The pathophysiology of the sleep-T2DM association is not completely understood, and several hypotheses are to be considered. Experimental studies in healthy humans point that short SD can lead to glucose intolerance [23], decreased insulin sensitivity [24], and worsening of food intake quality [25]. Similar mechanisms were proposed to explain a relationship found between glycemic metabolism and long SD [26].

The aim of this study is to determine the association between SD and GC in real-world outpatients already diagnosed with T2DM persists, when all confounding and mediating variables that emerged in recent sleep-T2DM literature are simultaneously included in the study analysis.

2. Methods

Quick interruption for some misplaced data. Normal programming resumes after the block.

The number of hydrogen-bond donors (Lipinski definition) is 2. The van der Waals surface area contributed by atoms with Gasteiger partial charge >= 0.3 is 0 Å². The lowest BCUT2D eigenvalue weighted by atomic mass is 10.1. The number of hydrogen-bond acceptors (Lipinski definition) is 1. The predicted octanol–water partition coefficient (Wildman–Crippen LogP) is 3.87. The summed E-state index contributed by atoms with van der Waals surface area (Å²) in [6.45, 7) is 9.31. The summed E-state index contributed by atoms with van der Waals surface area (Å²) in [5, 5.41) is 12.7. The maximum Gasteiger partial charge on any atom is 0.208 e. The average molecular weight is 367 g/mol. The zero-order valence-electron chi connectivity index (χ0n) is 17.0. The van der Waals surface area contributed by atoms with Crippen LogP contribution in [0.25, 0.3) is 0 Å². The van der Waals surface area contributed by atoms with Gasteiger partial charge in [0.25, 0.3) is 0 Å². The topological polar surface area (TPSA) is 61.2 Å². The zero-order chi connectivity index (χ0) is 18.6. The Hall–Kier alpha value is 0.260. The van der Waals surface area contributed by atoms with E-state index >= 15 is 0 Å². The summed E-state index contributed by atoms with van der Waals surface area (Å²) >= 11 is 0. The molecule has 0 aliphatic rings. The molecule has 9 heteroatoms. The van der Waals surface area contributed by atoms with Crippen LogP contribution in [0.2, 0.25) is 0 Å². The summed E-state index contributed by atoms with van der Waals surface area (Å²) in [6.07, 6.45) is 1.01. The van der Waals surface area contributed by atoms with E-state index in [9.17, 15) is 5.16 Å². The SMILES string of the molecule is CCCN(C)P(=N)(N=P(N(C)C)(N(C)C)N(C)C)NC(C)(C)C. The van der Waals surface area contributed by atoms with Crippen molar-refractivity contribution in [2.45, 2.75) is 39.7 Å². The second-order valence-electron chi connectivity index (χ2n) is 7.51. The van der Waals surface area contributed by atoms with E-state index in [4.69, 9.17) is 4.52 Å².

2.1. Ethical Aspects

This work was approved by the Research Ethics Committee of the Federal University of Minas Gerais (protocol CAE: 63951317.5.0000.5149). All participants signed an informed consent form for this study, conforming to the standards of the Helsinki Declaration.

2.2. Design

Clinical data collection for this cross-sectional study took place from April to September 2017. A total of 140 patients diagnosed with T2DM, aged 40 to 65 years, from a health network of the metropolitan region of Belo Horizonte, Brazil, were included. The exclusion criteria were as follows: (1) or >65; (2) pregnancy; (3) recent (<3 months) corticosteroid use; (4) recent (<1 year) diagnosis of T2DM; and (5) conditions that would render glycemic target () more flexible (end-stage renal disease, recent acute coronary syndrome, and other major illnesses, such as cancer and hepatic insufficiency).

2.3. Clinical and Laboratory Evaluation